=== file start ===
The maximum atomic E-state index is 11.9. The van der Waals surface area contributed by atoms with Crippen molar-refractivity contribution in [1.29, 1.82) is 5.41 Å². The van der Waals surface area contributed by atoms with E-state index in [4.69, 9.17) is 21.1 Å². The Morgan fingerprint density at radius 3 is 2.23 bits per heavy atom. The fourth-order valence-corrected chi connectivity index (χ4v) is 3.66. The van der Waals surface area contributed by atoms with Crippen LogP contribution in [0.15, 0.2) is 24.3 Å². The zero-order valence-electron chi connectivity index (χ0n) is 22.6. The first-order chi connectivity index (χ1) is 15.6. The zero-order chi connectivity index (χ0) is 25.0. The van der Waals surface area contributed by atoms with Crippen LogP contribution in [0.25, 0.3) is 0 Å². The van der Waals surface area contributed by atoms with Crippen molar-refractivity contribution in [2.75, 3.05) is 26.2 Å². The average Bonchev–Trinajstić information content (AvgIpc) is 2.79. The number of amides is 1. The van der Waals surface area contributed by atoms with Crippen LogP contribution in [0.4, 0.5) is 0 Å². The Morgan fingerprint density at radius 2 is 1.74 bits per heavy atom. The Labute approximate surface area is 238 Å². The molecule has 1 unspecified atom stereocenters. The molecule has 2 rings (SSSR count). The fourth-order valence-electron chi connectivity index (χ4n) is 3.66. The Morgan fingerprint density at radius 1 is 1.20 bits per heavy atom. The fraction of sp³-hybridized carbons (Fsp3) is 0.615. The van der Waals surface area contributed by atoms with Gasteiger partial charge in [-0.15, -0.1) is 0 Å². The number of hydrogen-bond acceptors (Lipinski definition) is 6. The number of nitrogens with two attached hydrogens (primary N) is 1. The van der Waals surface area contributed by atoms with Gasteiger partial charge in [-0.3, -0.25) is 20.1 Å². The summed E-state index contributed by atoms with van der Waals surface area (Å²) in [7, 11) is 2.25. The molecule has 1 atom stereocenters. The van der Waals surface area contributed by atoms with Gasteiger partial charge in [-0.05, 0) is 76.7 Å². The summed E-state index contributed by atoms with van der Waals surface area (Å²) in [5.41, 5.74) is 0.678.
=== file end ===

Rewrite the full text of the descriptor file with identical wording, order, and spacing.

The maximum atomic E-state index is 11.9. The van der Waals surface area contributed by atoms with Crippen molar-refractivity contribution in [1.29, 1.82) is 5.41 Å². The van der Waals surface area contributed by atoms with E-state index in [4.69, 9.17) is 21.1 Å². The Morgan fingerprint density at radius 3 is 2.23 bits per heavy atom. The fourth-order valence-corrected chi connectivity index (χ4v) is 3.66. The van der Waals surface area contributed by atoms with Crippen LogP contribution in [0.15, 0.2) is 24.3 Å². The zero-order valence-electron chi connectivity index (χ0n) is 22.6. The first-order chi connectivity index (χ1) is 15.6. The zero-order chi connectivity index (χ0) is 25.0. The van der Waals surface area contributed by atoms with Crippen LogP contribution in [0.25, 0.3) is 0 Å². The van der Waals surface area contributed by atoms with Crippen molar-refractivity contribution in [2.75, 3.05) is 26.2 Å². The average Bonchev–Trinajstić information content (AvgIpc) is 2.79. The number of amides is 1. The van der Waals surface area contributed by atoms with Crippen LogP contribution in [0.4, 0.5) is 0 Å². The Morgan fingerprint density at radius 2 is 1.74 bits per heavy atom. The Labute approximate surface area is 238 Å². The molecule has 1 unspecified atom stereocenters. The molecule has 2 rings (SSSR count). The fourth-order valence-electron chi connectivity index (χ4n) is 3.66. The Morgan fingerprint density at radius 1 is 1.20 bits per heavy atom. The fraction of sp³-hybridized carbons (Fsp3) is 0.615. The van der Waals surface area contributed by atoms with Gasteiger partial charge in [-0.15, -0.1) is 0 Å². The number of hydrogen-bond acceptors (Lipinski definition) is 6. The number of nitrogens with two attached hydrogens (primary N) is 1. The van der Waals surface area contributed by atoms with Gasteiger partial charge in [-0.3, -0.25) is 20.1 Å². The summed E-state index contributed by atoms with van der Waals surface area (Å²) in [7, 11) is 2.25. The molecule has 1 atom stereocenters. The van der Waals surface area contributed by atoms with Gasteiger partial charge in [-0.05, 0) is 76.7 Å². The summed E-state index contributed by atoms with van der Waals surface area (Å²) in [5.41, 5.74) is 0.678.